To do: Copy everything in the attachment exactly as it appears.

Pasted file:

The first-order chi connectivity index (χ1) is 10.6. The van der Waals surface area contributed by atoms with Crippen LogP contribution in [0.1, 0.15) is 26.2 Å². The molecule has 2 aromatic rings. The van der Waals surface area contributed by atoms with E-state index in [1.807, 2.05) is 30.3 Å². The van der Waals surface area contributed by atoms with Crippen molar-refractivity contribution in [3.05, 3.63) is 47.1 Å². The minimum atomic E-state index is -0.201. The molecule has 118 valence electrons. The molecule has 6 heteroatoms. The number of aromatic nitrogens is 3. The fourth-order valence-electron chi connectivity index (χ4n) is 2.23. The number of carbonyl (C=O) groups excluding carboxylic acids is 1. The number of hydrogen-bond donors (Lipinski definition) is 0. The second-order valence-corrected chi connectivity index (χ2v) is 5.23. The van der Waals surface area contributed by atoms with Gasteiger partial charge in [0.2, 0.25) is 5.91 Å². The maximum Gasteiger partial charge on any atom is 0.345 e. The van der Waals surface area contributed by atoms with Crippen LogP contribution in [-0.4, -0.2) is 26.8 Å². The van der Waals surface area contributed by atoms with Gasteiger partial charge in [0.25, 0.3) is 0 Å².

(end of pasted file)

The first-order chi connectivity index (χ1) is 10.6. The van der Waals surface area contributed by atoms with Crippen LogP contribution in [0.1, 0.15) is 26.2 Å². The molecule has 2 aromatic rings. The van der Waals surface area contributed by atoms with E-state index in [1.807, 2.05) is 30.3 Å². The van der Waals surface area contributed by atoms with Crippen molar-refractivity contribution in [3.05, 3.63) is 47.1 Å². The minimum atomic E-state index is -0.201. The molecule has 118 valence electrons. The molecule has 6 heteroatoms. The number of aromatic nitrogens is 3. The fourth-order valence-electron chi connectivity index (χ4n) is 2.23. The number of carbonyl (C=O) groups excluding carboxylic acids is 1. The number of hydrogen-bond donors (Lipinski definition) is 0. The second-order valence-corrected chi connectivity index (χ2v) is 5.23. The van der Waals surface area contributed by atoms with Gasteiger partial charge in [0.2, 0.25) is 5.91 Å². The maximum Gasteiger partial charge on any atom is 0.345 e. The van der Waals surface area contributed by atoms with Crippen LogP contribution in [-0.4, -0.2) is 26.8 Å². The van der Waals surface area contributed by atoms with Gasteiger partial charge in [0.25, 0.3) is 0 Å².